The tycoon-funded, bureaucracy-run Community Care Fund announced last week is turning into the predictable embarrassment sooner than any right-thinking person dared hope.
The stingy and clunky structure of the scheme alone was enough to tarnish the idea from the start. The HK$10 billion to be raised will mostly just sit there; barring any unforeseen ‘worthy cases’, only the income it produces will actually be disbursed. And civil servants will manage the application and distribution process, inevitably sapping the fund’s effectiveness through slowness, condescension and fear of criticism from anyone anywhere.
On top of that, the Fund highlights the government’s own policy shortcomings. The plan is to aid people who are in poverty but who aren’t receiving welfare under the current system – which raises the obvious question: why aren’t they? Some are part of the sharp increase since 1997 in the number of Mainland immigrants who can’t afford to live here and are ineligible for public handouts when they first arrive. Some are people too ashamed or busy dragging boxes of recycleable trash around to apply. Some aren’t poor enough for welfare because they live with – and burden – marginally unpoor families. All state systems of wealth redistribution screw up; the Fund will illustrate how ours does.
Then there is the shallow and contrived basis of the idea. The government, sitting on a thousand billion or so in cash, stumps up HK$5 billion, apparently imagining that a pitifully grateful populace will fall to its knees in thanks at this highly generous use of its own wealth. The same government then arm-twists property tycoons into donating a matching amount, under the illusion that this will transform the increasingly loathed grasping, cheating, monopolistic parasites into popular, just-plain folks. In the Chinese-language press, the concept has been ridiculed as a high-class version of the socialite/social-climber-fests that are Tung Wah Hospitals fund-raising telethons on TVB.
As if that weren’t enough, the Fund is unashamedly designed as a platform upon which Chief Secretary and Shanghai textiles heir Henry Tang can masquerade as some sort of benevolent man of the people in order to bolster his popularity and thus, in theory, his chances of being appointed Chief Executive in 2012. Henry is the ‘nice but dim’ candidate; his position as a full-time government official bars him from the sort of quasi-electioneering being engaged in by his rival, the ‘not nice and not dim’ CY Leung.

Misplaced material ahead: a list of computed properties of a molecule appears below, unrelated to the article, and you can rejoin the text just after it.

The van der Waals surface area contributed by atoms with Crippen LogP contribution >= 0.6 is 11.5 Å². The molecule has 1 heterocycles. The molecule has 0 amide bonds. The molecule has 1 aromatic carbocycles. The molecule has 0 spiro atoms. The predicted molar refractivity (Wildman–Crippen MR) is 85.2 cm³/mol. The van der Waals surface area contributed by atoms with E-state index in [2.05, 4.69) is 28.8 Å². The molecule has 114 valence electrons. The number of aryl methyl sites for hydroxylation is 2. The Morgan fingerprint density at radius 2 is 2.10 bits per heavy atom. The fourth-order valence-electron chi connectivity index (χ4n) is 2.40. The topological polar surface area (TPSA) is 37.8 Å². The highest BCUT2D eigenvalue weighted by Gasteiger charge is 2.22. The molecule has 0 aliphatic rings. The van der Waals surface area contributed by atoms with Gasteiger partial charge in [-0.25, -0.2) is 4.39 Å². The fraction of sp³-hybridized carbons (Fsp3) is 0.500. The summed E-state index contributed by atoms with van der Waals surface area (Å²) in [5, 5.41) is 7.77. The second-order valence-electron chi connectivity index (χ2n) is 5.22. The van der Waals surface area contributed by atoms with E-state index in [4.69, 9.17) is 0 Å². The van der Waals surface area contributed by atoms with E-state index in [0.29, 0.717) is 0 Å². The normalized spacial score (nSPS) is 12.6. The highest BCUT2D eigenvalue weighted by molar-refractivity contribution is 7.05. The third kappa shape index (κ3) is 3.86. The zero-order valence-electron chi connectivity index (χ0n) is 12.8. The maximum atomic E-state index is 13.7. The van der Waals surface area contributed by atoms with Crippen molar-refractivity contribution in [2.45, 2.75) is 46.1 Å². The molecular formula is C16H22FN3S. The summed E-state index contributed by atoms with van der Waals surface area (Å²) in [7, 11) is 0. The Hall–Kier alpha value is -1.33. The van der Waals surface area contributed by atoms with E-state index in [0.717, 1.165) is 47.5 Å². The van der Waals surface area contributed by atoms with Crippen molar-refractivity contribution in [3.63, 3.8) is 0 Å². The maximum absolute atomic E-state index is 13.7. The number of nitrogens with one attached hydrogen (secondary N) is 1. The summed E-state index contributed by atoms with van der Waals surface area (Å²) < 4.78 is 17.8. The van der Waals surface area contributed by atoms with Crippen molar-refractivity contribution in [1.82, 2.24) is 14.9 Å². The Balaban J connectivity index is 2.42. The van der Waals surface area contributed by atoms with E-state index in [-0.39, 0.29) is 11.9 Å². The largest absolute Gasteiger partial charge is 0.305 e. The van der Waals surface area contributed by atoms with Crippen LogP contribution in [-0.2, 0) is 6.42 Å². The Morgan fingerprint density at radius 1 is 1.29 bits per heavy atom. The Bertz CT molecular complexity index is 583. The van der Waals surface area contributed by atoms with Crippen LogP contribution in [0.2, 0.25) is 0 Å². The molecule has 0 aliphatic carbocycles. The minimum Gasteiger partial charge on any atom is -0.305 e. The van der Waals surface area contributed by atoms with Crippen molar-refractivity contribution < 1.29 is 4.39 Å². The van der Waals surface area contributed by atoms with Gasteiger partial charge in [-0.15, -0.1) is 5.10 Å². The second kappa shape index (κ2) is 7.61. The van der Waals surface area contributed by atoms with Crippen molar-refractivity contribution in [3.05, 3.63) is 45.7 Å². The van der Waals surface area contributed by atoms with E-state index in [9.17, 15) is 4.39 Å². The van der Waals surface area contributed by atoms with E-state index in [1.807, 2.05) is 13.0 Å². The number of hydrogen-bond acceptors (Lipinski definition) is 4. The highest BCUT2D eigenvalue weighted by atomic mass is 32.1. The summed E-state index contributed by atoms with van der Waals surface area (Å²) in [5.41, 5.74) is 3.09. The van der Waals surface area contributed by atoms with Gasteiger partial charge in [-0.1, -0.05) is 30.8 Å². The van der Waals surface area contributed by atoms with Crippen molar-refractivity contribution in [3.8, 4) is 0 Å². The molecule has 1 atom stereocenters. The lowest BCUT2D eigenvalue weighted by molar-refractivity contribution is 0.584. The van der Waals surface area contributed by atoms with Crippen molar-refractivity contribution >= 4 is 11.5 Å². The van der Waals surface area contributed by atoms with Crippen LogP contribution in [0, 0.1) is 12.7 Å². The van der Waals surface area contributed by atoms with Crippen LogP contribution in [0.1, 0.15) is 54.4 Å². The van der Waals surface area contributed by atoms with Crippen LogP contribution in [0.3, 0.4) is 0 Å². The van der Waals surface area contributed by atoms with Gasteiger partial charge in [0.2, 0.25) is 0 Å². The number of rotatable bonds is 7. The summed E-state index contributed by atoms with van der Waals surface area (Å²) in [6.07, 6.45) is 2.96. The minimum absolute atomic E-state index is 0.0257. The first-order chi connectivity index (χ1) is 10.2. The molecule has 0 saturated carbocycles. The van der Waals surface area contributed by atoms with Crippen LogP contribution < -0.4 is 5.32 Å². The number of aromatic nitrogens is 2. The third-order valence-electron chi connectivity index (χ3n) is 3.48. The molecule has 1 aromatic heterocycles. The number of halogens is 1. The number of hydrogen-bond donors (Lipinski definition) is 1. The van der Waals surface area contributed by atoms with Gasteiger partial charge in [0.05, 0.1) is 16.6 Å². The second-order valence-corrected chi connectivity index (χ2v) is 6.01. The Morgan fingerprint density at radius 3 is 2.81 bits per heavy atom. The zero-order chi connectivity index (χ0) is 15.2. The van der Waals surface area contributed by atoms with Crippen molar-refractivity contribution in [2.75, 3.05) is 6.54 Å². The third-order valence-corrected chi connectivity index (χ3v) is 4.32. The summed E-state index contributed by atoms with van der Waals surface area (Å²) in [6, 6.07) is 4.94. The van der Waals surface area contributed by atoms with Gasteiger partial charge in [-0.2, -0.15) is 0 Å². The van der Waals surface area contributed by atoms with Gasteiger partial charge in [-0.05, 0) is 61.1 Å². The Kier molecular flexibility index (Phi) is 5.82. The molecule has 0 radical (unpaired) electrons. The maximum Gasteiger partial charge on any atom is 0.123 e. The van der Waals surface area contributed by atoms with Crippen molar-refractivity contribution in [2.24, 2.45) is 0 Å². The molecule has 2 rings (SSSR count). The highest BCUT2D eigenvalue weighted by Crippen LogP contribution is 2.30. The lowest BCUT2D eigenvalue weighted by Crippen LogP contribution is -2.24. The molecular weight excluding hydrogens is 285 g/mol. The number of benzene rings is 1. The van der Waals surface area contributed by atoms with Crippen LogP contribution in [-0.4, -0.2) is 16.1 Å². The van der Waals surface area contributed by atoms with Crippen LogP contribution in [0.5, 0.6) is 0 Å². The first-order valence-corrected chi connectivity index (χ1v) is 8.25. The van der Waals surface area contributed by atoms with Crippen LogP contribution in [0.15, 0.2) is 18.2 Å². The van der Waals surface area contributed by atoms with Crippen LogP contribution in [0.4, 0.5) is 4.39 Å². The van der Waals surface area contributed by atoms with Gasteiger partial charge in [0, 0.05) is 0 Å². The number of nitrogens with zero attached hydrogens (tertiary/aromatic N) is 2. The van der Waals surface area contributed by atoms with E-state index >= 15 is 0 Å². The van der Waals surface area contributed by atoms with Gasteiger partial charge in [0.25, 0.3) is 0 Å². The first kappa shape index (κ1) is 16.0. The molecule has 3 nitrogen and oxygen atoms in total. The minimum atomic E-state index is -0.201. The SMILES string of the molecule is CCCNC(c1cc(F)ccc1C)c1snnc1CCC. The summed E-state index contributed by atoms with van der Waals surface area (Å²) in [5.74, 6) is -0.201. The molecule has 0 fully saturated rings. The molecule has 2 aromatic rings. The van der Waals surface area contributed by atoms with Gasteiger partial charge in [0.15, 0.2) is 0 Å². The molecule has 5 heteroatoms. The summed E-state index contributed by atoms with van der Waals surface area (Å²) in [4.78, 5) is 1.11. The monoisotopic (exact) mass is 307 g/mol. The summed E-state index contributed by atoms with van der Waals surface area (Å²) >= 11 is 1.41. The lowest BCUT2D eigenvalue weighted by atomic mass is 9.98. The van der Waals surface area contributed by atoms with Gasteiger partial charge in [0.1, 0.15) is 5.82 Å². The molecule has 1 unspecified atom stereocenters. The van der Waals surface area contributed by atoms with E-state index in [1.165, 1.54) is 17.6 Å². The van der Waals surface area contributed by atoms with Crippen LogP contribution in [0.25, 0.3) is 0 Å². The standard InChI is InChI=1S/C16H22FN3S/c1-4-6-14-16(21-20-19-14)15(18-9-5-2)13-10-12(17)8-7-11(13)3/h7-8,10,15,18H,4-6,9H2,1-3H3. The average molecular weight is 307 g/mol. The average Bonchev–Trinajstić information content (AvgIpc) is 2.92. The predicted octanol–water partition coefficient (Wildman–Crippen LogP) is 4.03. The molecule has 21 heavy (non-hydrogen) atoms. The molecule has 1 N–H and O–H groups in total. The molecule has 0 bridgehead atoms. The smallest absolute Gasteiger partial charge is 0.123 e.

And now, as if the integrity of the yet-to-be-launched Fund weren’t battered enough, along comes real estate mogul and court jester Ronnie Chan to say he won’t donate a penny to it. The Standard quotes him as saying that his Hang Lung Group’s money belongs to shareholders, the squeezing of tycoons reminds him of Suharto (an interesting analogy), the Fund will compete with existing charities and things would better if the government scrapped the high land-price policy (which, we recall, is what makes the property cartel effortlessly rich and the poor even poorer). The South China Morning Post gingerly goes so far as to add that Chan is a CY Leung supporter.
Since inheriting Hang Lung from daddy, Ronnie has overseen a sharp decline in the company’s Hong Kong market share to the extent that the firm is nowadays mainly a Mainland developer. He has no great love for the big boys who have been sucking up the billions his company would have helped itself to in the old days. He also doesn’t care what anyone thinks of him. He hates democracy, sat on the board of Enron, hobnobs with American foreign policy elites and preaches God to wayward youths on the street. Now he is adding to the troubles of an already-flawed bit of Henry’s CE campaign.
CY Leung is rare among Hong Kong’s establishment in that he publicly recognizes the evils of the high land-price policy. He is therefore a threat to the property tycoons, who are sitting on artificially valuable land banks (apart from Ronnie, who isn’t). The tycoons therefore love Henry. The newspapers, meanwhile, love the tycoons – or at least the large revenues they make carrying ads for the tycoons’ apartment blocks, supermarkets, drug stores, etc – and thus veer towards Henry too. So CY needs all the help he can get.
I hate to say it, but when you need help from Ronnie Chan, it’s not strictly speaking a good sign.